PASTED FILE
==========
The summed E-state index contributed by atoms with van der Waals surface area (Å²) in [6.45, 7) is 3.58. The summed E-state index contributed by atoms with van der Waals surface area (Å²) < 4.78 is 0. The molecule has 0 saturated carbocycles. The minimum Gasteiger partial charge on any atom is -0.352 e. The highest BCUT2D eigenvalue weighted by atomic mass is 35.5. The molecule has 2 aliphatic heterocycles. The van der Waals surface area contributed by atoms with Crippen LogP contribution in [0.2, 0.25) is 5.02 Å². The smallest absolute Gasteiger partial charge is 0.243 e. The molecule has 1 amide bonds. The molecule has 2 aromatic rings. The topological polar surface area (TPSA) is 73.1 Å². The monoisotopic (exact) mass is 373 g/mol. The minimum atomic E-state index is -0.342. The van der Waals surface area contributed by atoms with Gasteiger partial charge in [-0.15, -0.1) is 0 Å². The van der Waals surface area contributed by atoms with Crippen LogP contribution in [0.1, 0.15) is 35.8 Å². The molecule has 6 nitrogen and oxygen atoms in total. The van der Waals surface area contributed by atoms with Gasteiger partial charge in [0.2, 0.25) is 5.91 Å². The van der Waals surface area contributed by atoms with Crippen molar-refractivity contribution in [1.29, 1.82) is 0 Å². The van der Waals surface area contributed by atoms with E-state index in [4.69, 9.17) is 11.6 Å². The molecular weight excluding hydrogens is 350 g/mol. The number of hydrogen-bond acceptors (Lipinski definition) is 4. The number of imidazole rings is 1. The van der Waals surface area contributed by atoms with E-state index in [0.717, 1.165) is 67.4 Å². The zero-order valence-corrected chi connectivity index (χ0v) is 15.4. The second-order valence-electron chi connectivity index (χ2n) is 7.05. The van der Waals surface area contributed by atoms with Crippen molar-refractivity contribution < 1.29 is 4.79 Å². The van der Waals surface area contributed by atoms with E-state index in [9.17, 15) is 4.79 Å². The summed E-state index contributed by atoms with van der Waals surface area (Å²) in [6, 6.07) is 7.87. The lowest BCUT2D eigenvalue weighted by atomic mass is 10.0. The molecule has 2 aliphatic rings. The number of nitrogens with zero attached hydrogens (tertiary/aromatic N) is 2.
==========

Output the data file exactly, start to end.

The summed E-state index contributed by atoms with van der Waals surface area (Å²) in [6.45, 7) is 3.58. The summed E-state index contributed by atoms with van der Waals surface area (Å²) < 4.78 is 0. The molecule has 0 saturated carbocycles. The minimum Gasteiger partial charge on any atom is -0.352 e. The highest BCUT2D eigenvalue weighted by atomic mass is 35.5. The molecule has 2 aliphatic heterocycles. The van der Waals surface area contributed by atoms with Crippen LogP contribution in [0.2, 0.25) is 5.02 Å². The smallest absolute Gasteiger partial charge is 0.243 e. The molecule has 1 amide bonds. The molecule has 2 aromatic rings. The topological polar surface area (TPSA) is 73.1 Å². The monoisotopic (exact) mass is 373 g/mol. The minimum atomic E-state index is -0.342. The van der Waals surface area contributed by atoms with Gasteiger partial charge in [-0.15, -0.1) is 0 Å². The van der Waals surface area contributed by atoms with Crippen LogP contribution in [0.1, 0.15) is 35.8 Å². The molecule has 6 nitrogen and oxygen atoms in total. The van der Waals surface area contributed by atoms with Gasteiger partial charge in [0.2, 0.25) is 5.91 Å². The van der Waals surface area contributed by atoms with Crippen molar-refractivity contribution in [1.29, 1.82) is 0 Å². The van der Waals surface area contributed by atoms with E-state index in [4.69, 9.17) is 11.6 Å². The molecular weight excluding hydrogens is 350 g/mol. The number of hydrogen-bond acceptors (Lipinski definition) is 4. The number of imidazole rings is 1. The van der Waals surface area contributed by atoms with E-state index in [0.717, 1.165) is 67.4 Å². The zero-order valence-corrected chi connectivity index (χ0v) is 15.4. The second-order valence-electron chi connectivity index (χ2n) is 7.05. The van der Waals surface area contributed by atoms with Crippen molar-refractivity contribution < 1.29 is 4.79 Å². The van der Waals surface area contributed by atoms with E-state index in [9.17, 15) is 4.79 Å². The summed E-state index contributed by atoms with van der Waals surface area (Å²) in [6, 6.07) is 7.87. The lowest BCUT2D eigenvalue weighted by atomic mass is 10.0. The molecule has 2 aliphatic rings. The number of nitrogens with zero attached hydrogens (tertiary/aromatic N) is 2.